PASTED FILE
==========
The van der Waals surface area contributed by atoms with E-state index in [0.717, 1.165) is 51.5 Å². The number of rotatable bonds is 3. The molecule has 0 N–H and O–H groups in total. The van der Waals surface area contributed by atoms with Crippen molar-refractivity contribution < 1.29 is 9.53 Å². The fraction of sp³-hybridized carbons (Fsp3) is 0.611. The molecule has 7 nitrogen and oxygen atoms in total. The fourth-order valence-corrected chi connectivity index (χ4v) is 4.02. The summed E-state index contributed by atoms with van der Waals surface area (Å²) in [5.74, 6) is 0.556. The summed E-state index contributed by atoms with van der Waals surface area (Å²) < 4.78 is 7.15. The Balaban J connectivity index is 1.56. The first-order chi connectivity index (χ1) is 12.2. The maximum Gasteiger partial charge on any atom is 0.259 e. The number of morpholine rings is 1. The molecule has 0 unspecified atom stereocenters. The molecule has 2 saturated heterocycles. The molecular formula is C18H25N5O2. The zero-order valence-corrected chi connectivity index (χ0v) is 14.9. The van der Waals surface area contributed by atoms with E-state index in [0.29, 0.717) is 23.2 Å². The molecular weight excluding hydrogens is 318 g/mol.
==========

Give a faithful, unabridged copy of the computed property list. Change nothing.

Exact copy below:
The van der Waals surface area contributed by atoms with E-state index in [0.717, 1.165) is 51.5 Å². The number of rotatable bonds is 3. The molecule has 0 N–H and O–H groups in total. The van der Waals surface area contributed by atoms with Crippen molar-refractivity contribution < 1.29 is 9.53 Å². The fraction of sp³-hybridized carbons (Fsp3) is 0.611. The molecule has 7 nitrogen and oxygen atoms in total. The fourth-order valence-corrected chi connectivity index (χ4v) is 4.02. The summed E-state index contributed by atoms with van der Waals surface area (Å²) in [5.74, 6) is 0.556. The summed E-state index contributed by atoms with van der Waals surface area (Å²) < 4.78 is 7.15. The Balaban J connectivity index is 1.56. The first-order chi connectivity index (χ1) is 12.2. The maximum Gasteiger partial charge on any atom is 0.259 e. The number of morpholine rings is 1. The molecule has 0 unspecified atom stereocenters. The molecule has 2 saturated heterocycles. The molecular formula is C18H25N5O2. The zero-order valence-corrected chi connectivity index (χ0v) is 14.9. The van der Waals surface area contributed by atoms with E-state index in [0.29, 0.717) is 23.2 Å². The molecular weight excluding hydrogens is 318 g/mol.